The ruling is the latest twist in a long-running dispute over where dozens of federally-supported former research chimps should live out the remainder of their days.
Two decades of research in Nouabalé-Ndoki Park in the Republic of Congo found the primates foraging alongside each other, wrestling, seeking out their pals — and occasionally making threats.
All chimps managed by the National Institutes of Health that are currently eligible to go to a sanctuary have been moved there, but animal welfare advocates say more should be allowed to go.
Research on bonobos, one of our closest and gentlest relatives, may show how humans evolved to share and cooperate on a massive scale.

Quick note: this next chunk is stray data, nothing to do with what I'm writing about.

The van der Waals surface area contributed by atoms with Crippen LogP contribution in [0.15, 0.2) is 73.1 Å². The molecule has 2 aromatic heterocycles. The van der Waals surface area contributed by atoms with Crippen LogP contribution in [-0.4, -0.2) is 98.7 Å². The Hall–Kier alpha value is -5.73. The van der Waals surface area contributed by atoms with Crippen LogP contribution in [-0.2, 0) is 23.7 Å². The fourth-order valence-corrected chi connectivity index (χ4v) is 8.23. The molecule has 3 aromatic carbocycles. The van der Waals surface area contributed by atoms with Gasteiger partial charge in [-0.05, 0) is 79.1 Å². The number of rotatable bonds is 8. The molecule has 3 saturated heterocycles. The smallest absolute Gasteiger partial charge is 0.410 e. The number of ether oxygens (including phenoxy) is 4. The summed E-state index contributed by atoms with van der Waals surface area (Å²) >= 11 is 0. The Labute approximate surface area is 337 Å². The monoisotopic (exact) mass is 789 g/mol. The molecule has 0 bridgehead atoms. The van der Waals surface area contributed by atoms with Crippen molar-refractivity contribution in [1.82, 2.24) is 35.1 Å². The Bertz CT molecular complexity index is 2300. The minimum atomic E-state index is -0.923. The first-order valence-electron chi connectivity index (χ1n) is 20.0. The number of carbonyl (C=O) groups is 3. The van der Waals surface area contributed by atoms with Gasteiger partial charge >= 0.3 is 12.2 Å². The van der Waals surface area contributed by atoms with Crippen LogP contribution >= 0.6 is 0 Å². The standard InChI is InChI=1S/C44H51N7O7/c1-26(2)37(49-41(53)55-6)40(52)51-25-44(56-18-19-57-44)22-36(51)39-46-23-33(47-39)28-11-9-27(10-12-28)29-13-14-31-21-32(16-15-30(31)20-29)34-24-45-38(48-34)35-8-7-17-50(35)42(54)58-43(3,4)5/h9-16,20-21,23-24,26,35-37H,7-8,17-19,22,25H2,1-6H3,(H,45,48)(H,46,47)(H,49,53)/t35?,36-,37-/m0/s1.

The animals returned to their enclosure at the Belfast Zoo after a short time, but not before alarmed visitors came face to face with at least one chimpanzee.
She's learned a lot about chimpanzees. But what has she learned from them has given her a new mission: improve the health of the planet.
The judge wrote that someday they may get legal rights, but courts don't embrace change quickly. The chimps are held by Stony Brook University.
But neither Hercules nor Leo, who are at the center of a legal battle over whether chimpanzees should have the same legal rights as people, were physically present in the Manhattan courtroom.